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    RESEARCH:  4. Resistant Varieties


Blueberry aphids transmit
blueberry scorch virus


Many plants constitutively produce secondary compounds that provide protection against insect herbivores. In addition, plants may respond to insect feeding damage by inducing defenses that reduce the survivorship, performance, and preference of the insect herbivores. The plant hormone, jasmonic acid (JA), induces resistance against several insects. Most studies on inducible resistance in agricultural crops have been conducted with annual plants.

My team is studying constitutive and inducible resistance in the perennial blueberries. Host-plant resistance against aphids is under evaluation in the susceptible commercial blueberry, Vaccinium corymbosum, and the resistant Vaccinium darrowi, as well as in the offspring resulting from crosses between the two species. Constitutive resistance and the plant response to JA treatment will be measured by aphid performance and phenolic concentrations. Blueberry aphids are a major pest in commercial blueberries because they are vectors of blueberry scorch virus.

Current Collaborators

  - Nick Vorsa (Rutgers University)
  - Jennifer Cicalese-Johnson (Rutgers University)
  - Jennifer Thaler (Cornell University)

Relevant Publications

Rodriguez-Saona, C. 2011. Herbivore-induced blueberry volatiles and intra-plant signaling. J. Vis. Exp. 58: e3440, DOI: 10.3791/3440 (2011).

Rodriguez-Saona, C., Rodriguez-Saona, L., and Frost, C. 2009. Herbivore-induced volatiles in the perennial shrub, Vaccinium corymbosum, and their role in inter-branch signaling. J. Chem.
Ecology 35: 163-175.

Rodriguez-Saona, C., Vorsa, N., Singh, A., Johnson-Cicalese, J., Szendrei, Z., Mescher, M., and Frost, C.J. 2011. Tracing the history of plant traits under domestication in cranberries: potential consequences on anti-herbivore defences. J. Exp. Bot. 62: 2633-2644.

Rodriguez-Saona, C., Musser, R.O., Vogel, H., Hum-Musser, S.M., and Thaler, J.S. 2010. Molecular, biochemical, and organismal analyses of tomato plants simultaneously attacked by herbivores from two different feeding guilds. J. Chem. Ecol.  36: 1043-1057.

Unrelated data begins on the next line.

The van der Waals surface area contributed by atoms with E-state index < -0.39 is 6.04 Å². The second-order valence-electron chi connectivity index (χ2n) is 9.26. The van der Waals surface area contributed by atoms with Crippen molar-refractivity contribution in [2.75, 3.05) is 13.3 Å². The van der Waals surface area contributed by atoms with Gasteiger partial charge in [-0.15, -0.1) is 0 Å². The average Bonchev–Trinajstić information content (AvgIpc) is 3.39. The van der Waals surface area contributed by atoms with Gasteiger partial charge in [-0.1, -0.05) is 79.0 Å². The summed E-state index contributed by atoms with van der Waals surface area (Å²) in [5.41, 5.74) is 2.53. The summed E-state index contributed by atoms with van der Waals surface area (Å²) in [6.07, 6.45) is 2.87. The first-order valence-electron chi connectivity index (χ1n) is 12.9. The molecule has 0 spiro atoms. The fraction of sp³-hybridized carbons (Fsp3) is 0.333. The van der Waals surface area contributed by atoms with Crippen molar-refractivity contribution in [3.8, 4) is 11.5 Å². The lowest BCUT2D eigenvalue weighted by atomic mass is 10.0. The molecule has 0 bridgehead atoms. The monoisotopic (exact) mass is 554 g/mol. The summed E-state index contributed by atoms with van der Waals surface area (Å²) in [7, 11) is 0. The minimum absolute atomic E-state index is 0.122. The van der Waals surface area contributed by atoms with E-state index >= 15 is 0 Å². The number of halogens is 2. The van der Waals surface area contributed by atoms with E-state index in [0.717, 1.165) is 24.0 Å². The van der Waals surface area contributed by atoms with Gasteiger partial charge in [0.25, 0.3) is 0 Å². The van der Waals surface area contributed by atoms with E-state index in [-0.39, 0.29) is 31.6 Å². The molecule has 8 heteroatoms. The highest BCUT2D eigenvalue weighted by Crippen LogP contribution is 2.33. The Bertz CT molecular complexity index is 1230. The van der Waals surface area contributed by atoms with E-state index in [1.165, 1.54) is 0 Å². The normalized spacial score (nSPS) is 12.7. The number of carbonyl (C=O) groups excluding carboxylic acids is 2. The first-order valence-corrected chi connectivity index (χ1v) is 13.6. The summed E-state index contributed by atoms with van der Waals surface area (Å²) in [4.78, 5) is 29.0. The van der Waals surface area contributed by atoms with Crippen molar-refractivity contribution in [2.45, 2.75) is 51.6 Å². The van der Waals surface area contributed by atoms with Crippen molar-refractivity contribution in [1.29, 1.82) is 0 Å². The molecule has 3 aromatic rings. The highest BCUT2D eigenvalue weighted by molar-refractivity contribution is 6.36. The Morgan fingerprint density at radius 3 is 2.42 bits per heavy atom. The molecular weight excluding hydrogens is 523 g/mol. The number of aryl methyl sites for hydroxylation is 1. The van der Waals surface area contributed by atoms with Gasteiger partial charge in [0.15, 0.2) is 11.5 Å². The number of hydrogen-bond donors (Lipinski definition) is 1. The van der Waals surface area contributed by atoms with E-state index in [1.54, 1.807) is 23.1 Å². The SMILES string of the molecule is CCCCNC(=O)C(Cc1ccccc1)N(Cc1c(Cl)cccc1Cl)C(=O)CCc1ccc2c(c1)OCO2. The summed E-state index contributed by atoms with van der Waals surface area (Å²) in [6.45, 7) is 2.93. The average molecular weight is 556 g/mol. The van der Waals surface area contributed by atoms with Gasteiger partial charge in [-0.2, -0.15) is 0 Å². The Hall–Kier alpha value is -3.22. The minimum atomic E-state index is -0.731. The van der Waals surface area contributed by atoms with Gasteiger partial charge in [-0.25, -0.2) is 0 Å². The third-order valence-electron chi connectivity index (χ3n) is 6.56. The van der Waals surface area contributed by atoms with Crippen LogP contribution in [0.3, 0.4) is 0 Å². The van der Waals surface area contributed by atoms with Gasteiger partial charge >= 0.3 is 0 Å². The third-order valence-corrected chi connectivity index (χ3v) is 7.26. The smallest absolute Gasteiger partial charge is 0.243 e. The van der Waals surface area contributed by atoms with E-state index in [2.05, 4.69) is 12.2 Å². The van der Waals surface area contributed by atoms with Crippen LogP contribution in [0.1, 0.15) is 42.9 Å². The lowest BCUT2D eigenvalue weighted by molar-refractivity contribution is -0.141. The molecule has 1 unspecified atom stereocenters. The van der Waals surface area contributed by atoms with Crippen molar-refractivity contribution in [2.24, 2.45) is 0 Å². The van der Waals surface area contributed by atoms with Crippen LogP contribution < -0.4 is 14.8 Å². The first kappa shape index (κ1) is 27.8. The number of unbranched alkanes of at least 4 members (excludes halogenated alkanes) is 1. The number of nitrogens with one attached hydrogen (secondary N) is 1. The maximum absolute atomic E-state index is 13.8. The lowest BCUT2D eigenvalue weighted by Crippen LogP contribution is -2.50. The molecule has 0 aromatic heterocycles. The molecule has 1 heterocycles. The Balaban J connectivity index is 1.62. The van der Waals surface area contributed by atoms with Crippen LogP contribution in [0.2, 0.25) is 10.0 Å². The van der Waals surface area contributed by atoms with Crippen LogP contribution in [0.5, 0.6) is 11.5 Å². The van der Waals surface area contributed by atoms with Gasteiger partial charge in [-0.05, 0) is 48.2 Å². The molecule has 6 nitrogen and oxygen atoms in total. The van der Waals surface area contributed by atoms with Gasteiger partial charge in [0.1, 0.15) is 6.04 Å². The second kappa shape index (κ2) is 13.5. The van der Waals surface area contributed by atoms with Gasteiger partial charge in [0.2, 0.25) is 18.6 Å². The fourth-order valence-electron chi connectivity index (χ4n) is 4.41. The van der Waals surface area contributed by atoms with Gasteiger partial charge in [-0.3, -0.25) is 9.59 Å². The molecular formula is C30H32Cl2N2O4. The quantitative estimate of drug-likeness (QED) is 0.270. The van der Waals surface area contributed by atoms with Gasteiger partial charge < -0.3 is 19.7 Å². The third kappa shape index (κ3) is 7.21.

Rodriguez-Saona, C. and Thaler, J.S. 2005. Herbivore-induced responses and patch heterogeneity affect abundance of arthropods on plants. Ecol. Entomol. 30: 156-163.

Rodriguez-Saona, C. and Thaler, J.S. 2005. The jasmonate pathway alters herbivore feeding behavior: Consequences for plant defenses. Entomol. Exp. et Appl. 115: 125-134.

Rodriguez-Saona, C., S.J. Crafts-Brandner, P.W. Paré, and T.J. Henneberry. 2001. Exogenous
methyl jasmonate induces volatile emissions in cotton plants. J. Chem. Ecol. 27: 679-695.

Rodriguez-Saona, C. and J. T. Trumble. 2000. Secretory avocado idioblast oil cells: Evidence of their defensive role against non-adapted insect herbivores. Entomol. Exp. et Appl. 94: 183-194.
Rodriguez-Saona, C., J.G. Millar, D.F. Maynard, and J.T. Trumble. 1998. Novel antifeedant and insecticidal compounds from avocado idioblast cell oil. J. Chem. Ecol. 24: 867-890.

Rodriguez-Saona, C., J.G. Millar, and J.T. Trumble. 1997. Growth inhibition, insecticidal, and feeding deterrent effects of (12Z, 15Z)-1-acetoxy-2-hydroxy-4-oxo-heneicosa-12,15-diene, a compound
from avocado fruit, to Spodoptera exigua. J. Chem. Ecol. 23(7): 1819-1831.

Rodriguez-Saona, C., and J.T. Trumble. 1996. Toxicity, growth, and behavioral effects of an oil extracted from idioblast cells of the avocado fruit on the generalist herbivore beet armyworm (Lepidoptera: Noctuidae). J. Econ. Entomol. 89(6): 1571-1576.